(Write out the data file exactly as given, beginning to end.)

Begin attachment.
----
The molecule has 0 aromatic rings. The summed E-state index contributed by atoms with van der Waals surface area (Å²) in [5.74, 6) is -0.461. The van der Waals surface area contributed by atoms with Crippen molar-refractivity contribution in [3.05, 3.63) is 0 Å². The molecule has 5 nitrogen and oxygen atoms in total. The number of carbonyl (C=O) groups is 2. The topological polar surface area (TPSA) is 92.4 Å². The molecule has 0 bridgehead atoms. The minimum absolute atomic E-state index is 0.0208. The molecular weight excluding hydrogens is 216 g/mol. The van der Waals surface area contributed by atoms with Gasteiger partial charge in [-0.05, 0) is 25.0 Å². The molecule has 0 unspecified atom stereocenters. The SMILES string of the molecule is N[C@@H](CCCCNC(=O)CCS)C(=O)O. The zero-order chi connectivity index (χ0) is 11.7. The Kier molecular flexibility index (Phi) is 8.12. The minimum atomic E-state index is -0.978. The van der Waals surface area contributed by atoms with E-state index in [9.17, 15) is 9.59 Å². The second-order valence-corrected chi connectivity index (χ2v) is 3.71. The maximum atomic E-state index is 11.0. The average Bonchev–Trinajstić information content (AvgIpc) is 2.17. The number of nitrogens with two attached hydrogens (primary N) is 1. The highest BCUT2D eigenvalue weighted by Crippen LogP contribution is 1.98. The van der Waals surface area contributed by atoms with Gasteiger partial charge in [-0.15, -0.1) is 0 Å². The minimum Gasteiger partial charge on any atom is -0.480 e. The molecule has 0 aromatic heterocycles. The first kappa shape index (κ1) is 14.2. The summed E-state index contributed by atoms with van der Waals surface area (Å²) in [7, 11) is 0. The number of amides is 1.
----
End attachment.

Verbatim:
The molecule has 0 aromatic rings. The summed E-state index contributed by atoms with van der Waals surface area (Å²) in [5.74, 6) is -0.461. The van der Waals surface area contributed by atoms with Crippen molar-refractivity contribution in [3.05, 3.63) is 0 Å². The molecule has 5 nitrogen and oxygen atoms in total. The number of carbonyl (C=O) groups is 2. The topological polar surface area (TPSA) is 92.4 Å². The molecule has 0 bridgehead atoms. The minimum absolute atomic E-state index is 0.0208. The molecular weight excluding hydrogens is 216 g/mol. The van der Waals surface area contributed by atoms with Gasteiger partial charge in [-0.05, 0) is 25.0 Å². The molecule has 0 unspecified atom stereocenters. The SMILES string of the molecule is N[C@@H](CCCCNC(=O)CCS)C(=O)O. The zero-order chi connectivity index (χ0) is 11.7. The Kier molecular flexibility index (Phi) is 8.12. The minimum atomic E-state index is -0.978. The van der Waals surface area contributed by atoms with E-state index in [9.17, 15) is 9.59 Å². The second-order valence-corrected chi connectivity index (χ2v) is 3.71. The maximum atomic E-state index is 11.0. The average Bonchev–Trinajstić information content (AvgIpc) is 2.17. The number of nitrogens with two attached hydrogens (primary N) is 1. The highest BCUT2D eigenvalue weighted by Crippen LogP contribution is 1.98. The van der Waals surface area contributed by atoms with Gasteiger partial charge in [-0.15, -0.1) is 0 Å². The minimum Gasteiger partial charge on any atom is -0.480 e. The molecule has 0 aromatic heterocycles. The first kappa shape index (κ1) is 14.2. The summed E-state index contributed by atoms with van der Waals surface area (Å²) in [7, 11) is 0. The number of amides is 1.